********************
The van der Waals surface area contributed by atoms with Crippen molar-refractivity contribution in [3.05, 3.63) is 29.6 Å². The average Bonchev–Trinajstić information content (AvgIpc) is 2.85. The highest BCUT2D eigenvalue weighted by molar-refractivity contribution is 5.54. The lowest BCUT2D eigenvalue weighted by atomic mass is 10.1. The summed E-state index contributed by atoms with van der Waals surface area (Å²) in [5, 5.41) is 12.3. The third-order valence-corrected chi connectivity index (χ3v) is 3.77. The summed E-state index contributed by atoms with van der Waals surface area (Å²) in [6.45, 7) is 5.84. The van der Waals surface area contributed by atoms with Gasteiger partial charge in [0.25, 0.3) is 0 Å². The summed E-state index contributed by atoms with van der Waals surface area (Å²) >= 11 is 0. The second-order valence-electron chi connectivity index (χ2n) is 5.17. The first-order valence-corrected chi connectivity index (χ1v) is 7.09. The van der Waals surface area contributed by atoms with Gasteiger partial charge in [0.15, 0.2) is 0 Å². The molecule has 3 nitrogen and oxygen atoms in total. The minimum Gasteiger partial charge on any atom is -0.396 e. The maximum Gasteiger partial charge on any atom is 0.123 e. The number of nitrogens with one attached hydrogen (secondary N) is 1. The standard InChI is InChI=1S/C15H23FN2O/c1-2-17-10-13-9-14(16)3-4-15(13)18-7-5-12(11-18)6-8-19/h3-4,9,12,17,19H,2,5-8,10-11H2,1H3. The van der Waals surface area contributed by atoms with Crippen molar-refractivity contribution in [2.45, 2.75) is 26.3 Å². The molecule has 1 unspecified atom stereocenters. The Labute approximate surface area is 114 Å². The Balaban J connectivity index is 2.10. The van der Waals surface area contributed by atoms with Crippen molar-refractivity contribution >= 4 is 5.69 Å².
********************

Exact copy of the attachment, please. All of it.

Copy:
The van der Waals surface area contributed by atoms with Crippen molar-refractivity contribution in [3.05, 3.63) is 29.6 Å². The average Bonchev–Trinajstić information content (AvgIpc) is 2.85. The highest BCUT2D eigenvalue weighted by molar-refractivity contribution is 5.54. The lowest BCUT2D eigenvalue weighted by atomic mass is 10.1. The summed E-state index contributed by atoms with van der Waals surface area (Å²) in [5, 5.41) is 12.3. The third-order valence-corrected chi connectivity index (χ3v) is 3.77. The summed E-state index contributed by atoms with van der Waals surface area (Å²) in [6.45, 7) is 5.84. The van der Waals surface area contributed by atoms with Gasteiger partial charge in [0.25, 0.3) is 0 Å². The summed E-state index contributed by atoms with van der Waals surface area (Å²) >= 11 is 0. The second-order valence-electron chi connectivity index (χ2n) is 5.17. The first-order valence-corrected chi connectivity index (χ1v) is 7.09. The van der Waals surface area contributed by atoms with Gasteiger partial charge in [0.15, 0.2) is 0 Å². The molecule has 3 nitrogen and oxygen atoms in total. The minimum Gasteiger partial charge on any atom is -0.396 e. The maximum Gasteiger partial charge on any atom is 0.123 e. The number of nitrogens with one attached hydrogen (secondary N) is 1. The standard InChI is InChI=1S/C15H23FN2O/c1-2-17-10-13-9-14(16)3-4-15(13)18-7-5-12(11-18)6-8-19/h3-4,9,12,17,19H,2,5-8,10-11H2,1H3. The van der Waals surface area contributed by atoms with Crippen molar-refractivity contribution in [2.45, 2.75) is 26.3 Å². The molecule has 1 unspecified atom stereocenters. The Labute approximate surface area is 114 Å². The Balaban J connectivity index is 2.10. The van der Waals surface area contributed by atoms with Crippen molar-refractivity contribution >= 4 is 5.69 Å².